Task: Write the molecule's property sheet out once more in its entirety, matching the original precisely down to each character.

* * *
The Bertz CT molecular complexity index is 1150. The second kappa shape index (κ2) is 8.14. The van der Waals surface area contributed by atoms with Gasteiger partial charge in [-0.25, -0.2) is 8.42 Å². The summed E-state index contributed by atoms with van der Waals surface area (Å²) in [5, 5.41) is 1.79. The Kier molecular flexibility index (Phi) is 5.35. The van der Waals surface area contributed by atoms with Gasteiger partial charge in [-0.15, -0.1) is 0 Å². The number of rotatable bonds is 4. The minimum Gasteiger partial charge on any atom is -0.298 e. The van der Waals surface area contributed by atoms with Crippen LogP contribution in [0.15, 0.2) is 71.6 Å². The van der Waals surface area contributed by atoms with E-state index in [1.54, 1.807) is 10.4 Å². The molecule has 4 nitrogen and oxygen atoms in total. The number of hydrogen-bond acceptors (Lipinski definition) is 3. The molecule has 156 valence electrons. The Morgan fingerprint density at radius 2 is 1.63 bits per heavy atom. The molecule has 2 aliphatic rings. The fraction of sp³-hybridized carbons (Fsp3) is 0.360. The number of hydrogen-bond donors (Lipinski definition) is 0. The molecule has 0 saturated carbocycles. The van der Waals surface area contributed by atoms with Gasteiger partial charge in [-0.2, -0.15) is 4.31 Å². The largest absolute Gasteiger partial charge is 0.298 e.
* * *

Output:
The Bertz CT molecular complexity index is 1150. The second kappa shape index (κ2) is 8.14. The van der Waals surface area contributed by atoms with Gasteiger partial charge in [-0.25, -0.2) is 8.42 Å². The summed E-state index contributed by atoms with van der Waals surface area (Å²) in [5, 5.41) is 1.79. The Kier molecular flexibility index (Phi) is 5.35. The van der Waals surface area contributed by atoms with Gasteiger partial charge in [-0.15, -0.1) is 0 Å². The number of rotatable bonds is 4. The minimum Gasteiger partial charge on any atom is -0.298 e. The van der Waals surface area contributed by atoms with Crippen LogP contribution in [0.15, 0.2) is 71.6 Å². The van der Waals surface area contributed by atoms with E-state index in [1.54, 1.807) is 10.4 Å². The molecule has 4 nitrogen and oxygen atoms in total. The number of hydrogen-bond acceptors (Lipinski definition) is 3. The molecule has 156 valence electrons. The Morgan fingerprint density at radius 2 is 1.63 bits per heavy atom. The molecule has 2 aliphatic rings. The fraction of sp³-hybridized carbons (Fsp3) is 0.360. The number of hydrogen-bond donors (Lipinski definition) is 0. The molecule has 0 saturated carbocycles. The van der Waals surface area contributed by atoms with Gasteiger partial charge in [-0.2, -0.15) is 4.31 Å². The largest absolute Gasteiger partial charge is 0.298 e.